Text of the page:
- The current stable version is 1.4.1. Use this if you need a stable search and don't need one of the latest features.
- The next stable version of Solr will be 3.x
- The versions 1.5 and 2.x will be skipped in order to reach the same versioning as Lucene.
- Version 4.x is the latest development branch. Solr 4.x handles advanced features like language detection via Tika, spatial search, results grouping (group by field / collapsing), a new "user-facing" query parser (edismax handler), near real time indexing, huge fuzzy search performance improvements, SQL JOIN-a like feature and more.
If you've followed the official tutorial you have pushed some XML files into the Solr index. This process is called indexing or feeding. There are a lot more possibilities to get data into Solr:
- Using the Data Import Handler (DIH) is a really powerful language neutral option. It allows you to read from a SQL database, from CSV, XML files, RSS feeds, Emails, etc. without any Java knowledge. DIH handles full-imports and delta-imports. This is necessary when only a small amount of documents were added, updated or deleted.
- The HTTP interface is used from the post tool, which you have already used in the official tutorial to index XML files.
- Client libraries in different languages also exist. (e.g. for Java (SolrJ) or Python).
Before indexing you'll have to decide which data fields should be searchable and how the fields should get indexed. For example, when you have a field with HTML in it, then you can strip irrelevant characters, tokenize the text into 'searchable terms', lower case the terms and finally stem the terms. In contrast, if you would have a field with text in it that should not be interpreted (e.g. URLs) you shouldn't tokenize it and use the default field type string. Please refer to the official documentation about field and field type definitions in the schema.xml file.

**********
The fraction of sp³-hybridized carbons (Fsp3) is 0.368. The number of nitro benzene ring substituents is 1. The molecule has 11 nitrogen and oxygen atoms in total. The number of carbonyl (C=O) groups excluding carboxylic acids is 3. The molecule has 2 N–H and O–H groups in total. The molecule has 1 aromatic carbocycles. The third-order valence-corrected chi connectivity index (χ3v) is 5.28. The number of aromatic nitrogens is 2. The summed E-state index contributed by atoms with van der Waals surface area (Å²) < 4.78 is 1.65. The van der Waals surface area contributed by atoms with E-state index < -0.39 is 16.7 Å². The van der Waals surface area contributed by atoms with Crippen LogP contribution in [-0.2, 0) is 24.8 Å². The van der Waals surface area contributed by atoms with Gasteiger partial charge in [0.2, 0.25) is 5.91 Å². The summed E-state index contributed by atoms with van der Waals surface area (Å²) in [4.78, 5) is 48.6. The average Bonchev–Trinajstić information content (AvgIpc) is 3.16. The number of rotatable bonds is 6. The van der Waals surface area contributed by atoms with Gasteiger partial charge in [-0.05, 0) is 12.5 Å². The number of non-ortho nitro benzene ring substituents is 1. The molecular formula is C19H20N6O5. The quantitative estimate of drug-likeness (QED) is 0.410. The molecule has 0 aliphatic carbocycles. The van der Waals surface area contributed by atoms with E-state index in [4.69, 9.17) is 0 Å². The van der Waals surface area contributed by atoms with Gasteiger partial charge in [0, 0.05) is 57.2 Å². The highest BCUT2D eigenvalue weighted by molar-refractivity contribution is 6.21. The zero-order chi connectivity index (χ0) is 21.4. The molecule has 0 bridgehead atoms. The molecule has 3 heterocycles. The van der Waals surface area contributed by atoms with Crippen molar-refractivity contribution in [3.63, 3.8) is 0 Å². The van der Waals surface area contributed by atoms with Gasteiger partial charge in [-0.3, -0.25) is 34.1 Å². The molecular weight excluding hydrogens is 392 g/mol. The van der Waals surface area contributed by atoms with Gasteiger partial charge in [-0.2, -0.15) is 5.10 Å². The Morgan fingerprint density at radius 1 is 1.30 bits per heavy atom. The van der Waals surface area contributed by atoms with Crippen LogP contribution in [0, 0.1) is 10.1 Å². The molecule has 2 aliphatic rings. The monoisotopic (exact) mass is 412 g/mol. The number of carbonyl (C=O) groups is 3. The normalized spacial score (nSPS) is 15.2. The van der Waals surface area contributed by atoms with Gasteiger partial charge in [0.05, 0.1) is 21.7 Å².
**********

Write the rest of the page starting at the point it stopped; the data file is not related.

When designing an index keep in mind the advice from Mauricio: "The document is what you will search for." For example, if you have tweets and you want to search for similar users, you'll need to setup a user index - created from the tweets. Then every document is a user. If you want to search for tweets, then setup a tweet index; then every document is a tweet. Of course, you can setup both indices with the multi index options of Solr.
Please also note that there is a project called Solr Cell which lets you extract the relevant information out of several different document types with the help of Tika.
For debugging it is very convenient to use the HTTP interface with a browser to query Solr and get back XML. Use Firefox and the XML will be displayed nicely:
You can also use the velocity contribution, a cross-browser tool, which will be covered in more detail in the section about 'Search Application Prototyping'. To query the index you can use the dismax handler or standard query handler. You can filter and sort the results: